April 2018 Newsletter
macOS 10.13 High Sierra continues to underwhelm us with its reliability, something that's left us severely disappointed. Reports from other consultants who've made the switch speak of kernel panics and random restarts being not uncommon, and that's hardly an environment we can recommend. We were hoping that the 10.13.4 release would change this, but alas. For now, if your Mac is running macOS 10.12.6 Sierra—like we are on our machines—we think you should continue to do so.
As we've said before, if your Mac is running macOS 10.10.5 Yosemite or earlier, you should upgrade to High Sierra, warts and all. Better, in our view, to have a slightly unreliable system than one that's not secure.
If macOS 10.11 El Capitan is your system, we'd stay there for now (unless you've previously downloaded Sierra and can do that upgrade or want us to get your Mac there). Note that there are bunch of Macs that top out at 10.11 El Capitan and if this is one of yours, you should be a budgeting for a replacement. If history is a guide, Apple will release a new operating system this fall and El Capitan (and your Mac if that's your system) will no longer be secure.
On a brighter note, iOS 11.3 is a very good upgrade for iPhones and iPads. It's not perfect, but given that Apple does not secure previous versions of iOS, it's not like we have a choice. Your iPhone or iPad should be running iOS 11—not the most stable of systems to this point—whether we like it or not.
Fortunately, in 11.3, we do like it. We've seen noticeable improvements in battery life on all devices for starters, and there are a few nifty features like Business Chat, improved Safari, and a whole bunch of bug fixes. Recommended for all devices capable of running it.
The latest WatchOS is terrific. Vastly improved battery life. Get it.
Splashtop on the way
For a number of years we've used TeamViewer to provide remote support for clients. That will be changing soon. TeamViewer dramatically increased their price to us last fall, leaving us a choice between raising prices (boo!) or finding another solution. We found another solution. (Yay!)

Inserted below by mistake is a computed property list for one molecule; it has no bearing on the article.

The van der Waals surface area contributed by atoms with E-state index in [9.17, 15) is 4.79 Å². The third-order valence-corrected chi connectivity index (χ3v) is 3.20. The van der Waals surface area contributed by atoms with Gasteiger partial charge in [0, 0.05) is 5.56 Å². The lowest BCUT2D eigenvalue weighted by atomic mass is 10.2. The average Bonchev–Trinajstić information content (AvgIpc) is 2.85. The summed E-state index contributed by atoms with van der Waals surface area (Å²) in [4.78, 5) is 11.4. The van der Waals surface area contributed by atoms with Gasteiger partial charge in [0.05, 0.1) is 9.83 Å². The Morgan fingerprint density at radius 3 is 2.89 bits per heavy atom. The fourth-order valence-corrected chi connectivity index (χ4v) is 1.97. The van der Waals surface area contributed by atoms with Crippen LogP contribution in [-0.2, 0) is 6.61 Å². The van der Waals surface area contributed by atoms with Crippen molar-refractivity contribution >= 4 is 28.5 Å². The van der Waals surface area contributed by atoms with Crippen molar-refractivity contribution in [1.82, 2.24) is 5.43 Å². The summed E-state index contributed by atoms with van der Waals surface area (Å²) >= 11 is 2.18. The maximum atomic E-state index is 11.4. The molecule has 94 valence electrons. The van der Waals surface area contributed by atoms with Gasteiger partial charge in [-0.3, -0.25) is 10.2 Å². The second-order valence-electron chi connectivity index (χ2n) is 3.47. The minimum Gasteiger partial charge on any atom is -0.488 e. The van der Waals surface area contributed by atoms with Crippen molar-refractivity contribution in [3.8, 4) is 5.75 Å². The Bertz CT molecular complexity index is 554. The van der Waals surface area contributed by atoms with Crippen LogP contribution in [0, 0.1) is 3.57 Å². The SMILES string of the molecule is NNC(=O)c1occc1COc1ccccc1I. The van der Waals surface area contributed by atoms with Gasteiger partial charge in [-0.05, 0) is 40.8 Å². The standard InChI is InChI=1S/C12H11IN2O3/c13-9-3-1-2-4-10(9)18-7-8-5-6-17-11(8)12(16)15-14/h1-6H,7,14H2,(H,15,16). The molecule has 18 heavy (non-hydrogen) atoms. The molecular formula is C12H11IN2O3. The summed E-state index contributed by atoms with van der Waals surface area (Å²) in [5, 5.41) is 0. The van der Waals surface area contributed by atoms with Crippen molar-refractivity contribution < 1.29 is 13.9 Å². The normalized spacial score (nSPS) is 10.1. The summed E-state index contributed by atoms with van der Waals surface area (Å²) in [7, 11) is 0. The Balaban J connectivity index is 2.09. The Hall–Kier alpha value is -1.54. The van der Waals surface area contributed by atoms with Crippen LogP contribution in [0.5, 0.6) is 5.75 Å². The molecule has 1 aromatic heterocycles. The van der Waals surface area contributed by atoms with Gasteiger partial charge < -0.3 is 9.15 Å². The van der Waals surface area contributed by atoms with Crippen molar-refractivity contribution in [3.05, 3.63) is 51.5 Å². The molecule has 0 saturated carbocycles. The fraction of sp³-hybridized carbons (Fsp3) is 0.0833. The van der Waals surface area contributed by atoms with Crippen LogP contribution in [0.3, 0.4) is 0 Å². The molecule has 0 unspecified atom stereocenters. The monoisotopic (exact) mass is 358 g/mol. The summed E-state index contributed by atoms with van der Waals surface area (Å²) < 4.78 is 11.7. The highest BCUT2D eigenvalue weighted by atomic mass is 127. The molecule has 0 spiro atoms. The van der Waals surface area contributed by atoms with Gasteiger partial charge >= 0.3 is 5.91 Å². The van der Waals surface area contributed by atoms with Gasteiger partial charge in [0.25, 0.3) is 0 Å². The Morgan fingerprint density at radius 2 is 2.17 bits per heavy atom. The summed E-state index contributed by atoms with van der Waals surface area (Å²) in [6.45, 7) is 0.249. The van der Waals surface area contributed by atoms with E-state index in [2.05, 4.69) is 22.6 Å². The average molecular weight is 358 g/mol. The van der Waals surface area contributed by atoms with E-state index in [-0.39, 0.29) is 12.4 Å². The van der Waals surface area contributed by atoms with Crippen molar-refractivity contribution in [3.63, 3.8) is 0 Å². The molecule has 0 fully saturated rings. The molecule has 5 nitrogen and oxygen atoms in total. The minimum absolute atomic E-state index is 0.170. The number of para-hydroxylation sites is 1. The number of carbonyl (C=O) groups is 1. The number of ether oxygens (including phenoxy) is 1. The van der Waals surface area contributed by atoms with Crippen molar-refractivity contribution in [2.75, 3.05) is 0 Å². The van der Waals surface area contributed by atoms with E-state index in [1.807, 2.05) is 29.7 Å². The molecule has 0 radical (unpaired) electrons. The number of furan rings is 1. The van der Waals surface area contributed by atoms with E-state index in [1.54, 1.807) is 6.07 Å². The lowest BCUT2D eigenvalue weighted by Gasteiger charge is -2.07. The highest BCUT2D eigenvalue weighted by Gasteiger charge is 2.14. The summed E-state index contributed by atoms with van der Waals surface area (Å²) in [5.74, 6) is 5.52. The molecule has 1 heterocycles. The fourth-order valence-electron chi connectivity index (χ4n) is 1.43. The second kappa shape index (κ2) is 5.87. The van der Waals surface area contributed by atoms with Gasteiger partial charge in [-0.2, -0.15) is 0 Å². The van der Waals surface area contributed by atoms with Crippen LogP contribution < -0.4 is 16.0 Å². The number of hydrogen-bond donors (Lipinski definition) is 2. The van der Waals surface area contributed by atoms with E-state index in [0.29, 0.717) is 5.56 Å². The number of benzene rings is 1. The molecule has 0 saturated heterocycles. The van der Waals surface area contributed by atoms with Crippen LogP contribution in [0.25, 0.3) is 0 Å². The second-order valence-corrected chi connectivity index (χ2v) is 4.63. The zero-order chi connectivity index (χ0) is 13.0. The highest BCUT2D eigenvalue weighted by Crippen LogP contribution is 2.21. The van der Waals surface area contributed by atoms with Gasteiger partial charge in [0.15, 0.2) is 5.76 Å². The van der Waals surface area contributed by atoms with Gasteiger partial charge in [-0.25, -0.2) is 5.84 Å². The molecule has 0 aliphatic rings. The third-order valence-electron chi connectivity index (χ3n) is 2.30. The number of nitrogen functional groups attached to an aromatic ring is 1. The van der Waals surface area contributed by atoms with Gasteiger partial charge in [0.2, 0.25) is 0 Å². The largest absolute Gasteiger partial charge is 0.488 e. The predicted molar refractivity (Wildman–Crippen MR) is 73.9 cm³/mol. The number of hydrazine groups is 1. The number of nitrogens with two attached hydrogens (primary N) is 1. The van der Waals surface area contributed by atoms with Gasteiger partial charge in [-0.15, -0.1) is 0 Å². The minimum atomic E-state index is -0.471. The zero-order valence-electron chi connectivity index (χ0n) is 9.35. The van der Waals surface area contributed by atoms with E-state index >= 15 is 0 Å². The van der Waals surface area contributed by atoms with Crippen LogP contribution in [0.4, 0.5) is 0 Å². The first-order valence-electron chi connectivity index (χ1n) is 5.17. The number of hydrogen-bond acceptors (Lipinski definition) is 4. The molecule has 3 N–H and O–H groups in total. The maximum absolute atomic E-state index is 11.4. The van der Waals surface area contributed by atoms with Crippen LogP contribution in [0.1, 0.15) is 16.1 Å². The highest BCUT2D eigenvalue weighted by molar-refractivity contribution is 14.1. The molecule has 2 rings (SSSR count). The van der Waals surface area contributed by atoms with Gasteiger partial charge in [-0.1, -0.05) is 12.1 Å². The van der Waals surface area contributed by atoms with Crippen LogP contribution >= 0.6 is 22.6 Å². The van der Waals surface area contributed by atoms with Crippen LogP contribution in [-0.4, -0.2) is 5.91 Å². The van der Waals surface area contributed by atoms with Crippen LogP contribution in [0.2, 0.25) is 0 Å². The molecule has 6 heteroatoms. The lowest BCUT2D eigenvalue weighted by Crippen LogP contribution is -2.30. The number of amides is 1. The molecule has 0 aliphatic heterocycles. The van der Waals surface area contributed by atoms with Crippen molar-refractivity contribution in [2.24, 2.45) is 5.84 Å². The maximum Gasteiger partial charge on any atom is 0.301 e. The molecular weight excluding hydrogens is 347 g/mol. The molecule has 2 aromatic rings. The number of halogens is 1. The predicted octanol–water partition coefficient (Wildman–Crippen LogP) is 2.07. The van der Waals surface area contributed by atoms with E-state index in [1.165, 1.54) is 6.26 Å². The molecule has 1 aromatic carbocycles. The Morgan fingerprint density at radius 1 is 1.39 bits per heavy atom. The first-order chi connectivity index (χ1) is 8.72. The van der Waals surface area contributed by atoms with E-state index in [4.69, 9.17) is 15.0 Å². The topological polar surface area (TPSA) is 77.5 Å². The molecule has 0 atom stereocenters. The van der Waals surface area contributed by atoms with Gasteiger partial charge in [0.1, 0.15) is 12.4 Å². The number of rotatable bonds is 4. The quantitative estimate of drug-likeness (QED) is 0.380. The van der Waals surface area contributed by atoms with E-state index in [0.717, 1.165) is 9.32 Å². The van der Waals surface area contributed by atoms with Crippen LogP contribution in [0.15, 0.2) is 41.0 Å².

The new program we will be using is called Splashtop. You can download it at www.macatoz.com/downloads/splashtop.dmg.
For now, if you prefer to keep using TeamViewer you may. We're fully licensed on version 11 in perpetuity, but version 11 will not run on High Sierra, so even though there's no rush, eventually we'll be phasing out TeamViewer.
Importantly, Splashtop uses strong encryption to secure our remote connections and you remain in full control of when those remote sessions are both started and stopped. We believe this will be a good, money-saving transition.
New MacAtoZ blog feature: Ask a Tech
We get questions! And we love getting questions, because who doesn't enjoy talking about stuff they're interested in? Now, I don't know if you've visited our blog recently (www.macatoz.com/news) but it's not the barren wasteland of days of yore. We've populated it with a lot of useful content, if I do say so myself.
And while we've covered topics ranging from Notes to Photos to iPhones to Calendar, it occurred to us that one way we could really add value is to answer people's questions. So if you've got a question, please email us. We'd love to help!
Apple Pay: Faster, easier, safer than credit cards
I've been unabashed in my love for Apple Pay, Apple's contactless payment solution. If you have an iPhone or AppleWatch, you should absolutely try it. It's one of those living-in-the future Apple technologies that feels like science fiction every time you use it. Simply put your iPhone, iPad, or Apple Watch within an inch or so of a compatible payment terminal (look for an Apple Pay or contactless payment logo), put your finger on the Home button to use Touch ID (or double-press the iPhone X’s side button and authenticate via Face ID, or double-press the Apple Watch’s side button), and you’re done. The entire transaction takes less time than opening your wallet, although you may still need to sign a receipt.